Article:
Tracing the Effects of Hurricane Katrina on the Population of New Orleans: The Displaced New Orleans Residents Pilot Study
May 24, 2007
When Hurricane Katrina came through the Gulf in August 2005, it displaced almost the entire population of New Orleans, scattering residents across the region, state, and country. By the fall of 2006, almost half the residents had returned, and almost two-thirds had returned by the fall of 2007, nearly two years after the hurricane. These return rates were very close to early estimates produced by RAND researchers, which highlighted the important effects of flooding and housing damage on return rates. A question remained, however: Which residents have returned and which have not, and how are these people affected by the trauma caused by such a massive displacement?
To help answer this question, RAND researchers fielded an innovative pilot survey in the fall of 2006—the Displaced New Orleans Residents Pilot Survey (DNORPS). The goal was to establish the feasibility of identifying a representative sample of pre-Katrina residents of New Orleans, determine the likely success of efforts to track and interview this sample in a major longitudinal study, and ultimately to launch the full-scale version—the Displaced New Orleans Residents Survey (DNORS), currently under way. The researchers also sought to gain insights into the recovery of the New Orleans population by examining rates of displaced residents returning to the city and the well-being of displaced residents.
DNORPS is an area-based probability sample of pre-Katrina dwellings in the City of New Orleans, where the dwellings were stratified based on three levels of flood depth on August 31, 2005—no flooding, up to four feet, and four feet or more (see Figure 1). The first stratum, areas with no flooding, included about 29 percent of all dwellings in New Orleans. The second stratum, areas with less than four feet of flooding, accounted for about 20 percent of all dwellings. Finally, areas with four or more feet of flooding composed the third stratum, which included 51 percent of dwellings. Flood depth was directly tied to housing damage in previous RAND work and, thus, represents a potentially crucial factor shaping residents' ability and choice about whether to return to the city and in understanding financial and other dimensions of well-being.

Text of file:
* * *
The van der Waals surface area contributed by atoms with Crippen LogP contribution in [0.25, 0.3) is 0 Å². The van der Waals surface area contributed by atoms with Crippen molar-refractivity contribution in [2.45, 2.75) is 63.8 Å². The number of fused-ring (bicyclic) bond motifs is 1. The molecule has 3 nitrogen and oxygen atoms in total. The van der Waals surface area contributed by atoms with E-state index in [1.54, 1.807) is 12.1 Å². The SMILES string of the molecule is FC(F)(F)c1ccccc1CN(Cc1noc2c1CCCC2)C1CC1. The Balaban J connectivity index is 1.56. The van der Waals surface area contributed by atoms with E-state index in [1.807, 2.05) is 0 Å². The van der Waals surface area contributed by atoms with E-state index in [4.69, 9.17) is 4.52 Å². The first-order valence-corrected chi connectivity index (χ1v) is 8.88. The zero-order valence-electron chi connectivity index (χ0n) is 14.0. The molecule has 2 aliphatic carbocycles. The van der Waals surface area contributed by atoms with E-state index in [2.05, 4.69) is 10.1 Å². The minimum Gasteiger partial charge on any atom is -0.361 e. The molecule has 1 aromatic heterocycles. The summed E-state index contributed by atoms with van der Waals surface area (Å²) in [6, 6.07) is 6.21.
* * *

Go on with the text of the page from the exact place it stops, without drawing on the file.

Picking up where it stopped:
The survey questionnaire collected demographic information; information about evacuation and resettlement experience, including when each person left New Orleans, their current place of residence and, if they currently resided in New Orleans, when they moved back to the city, and the likelihood that each person would be living in New Orleans in one year's time; information about each household resident's pre-Katrina and current employment, marital, and health status; and information on mental health. The survey used the six-question K6 scale of nonspecific mental illness to screen for anxiety and mood disorders in the past 30 days.
RAND researchers analyzed the data for insights on the population's recovery. Using the data, researchers estimated that New Orleans would ultimately regain more than two-thirds of its displaced residents. In the fall of 2006, approximately one-half of residents had returned to New Orleans, and nearly all those planned to stay.
Analysis also found essentially no variation in this high likelihood of remaining in the city by flood zone, which is remarkable given the vastly different living environments of flooded and nonflooded residents. At the same time, among the 51 percent of residents who had not yet returned, the likelihood of moving back was modest. Of those still displaced, the majority (61 percent) had no plans to return within a year of the interview (i.e., within two years following the hurricane).
Interestingly, the likelihood of returning was higher among residents in flooded parts of the city, which likely reflects the effects of unfinished reconstruction efforts, such as repairing or replacing damaged housing and waiting for neighborhood infrastructure to be reestablished. In unflooded parts of the city, few additional displaced residents were likely to return if they had not done so already. The results suggest that perhaps the most effective way to help displaced New Orleanians return to the city is to increase the availability of low-cost housing to renters who are still away from the city but would like to return.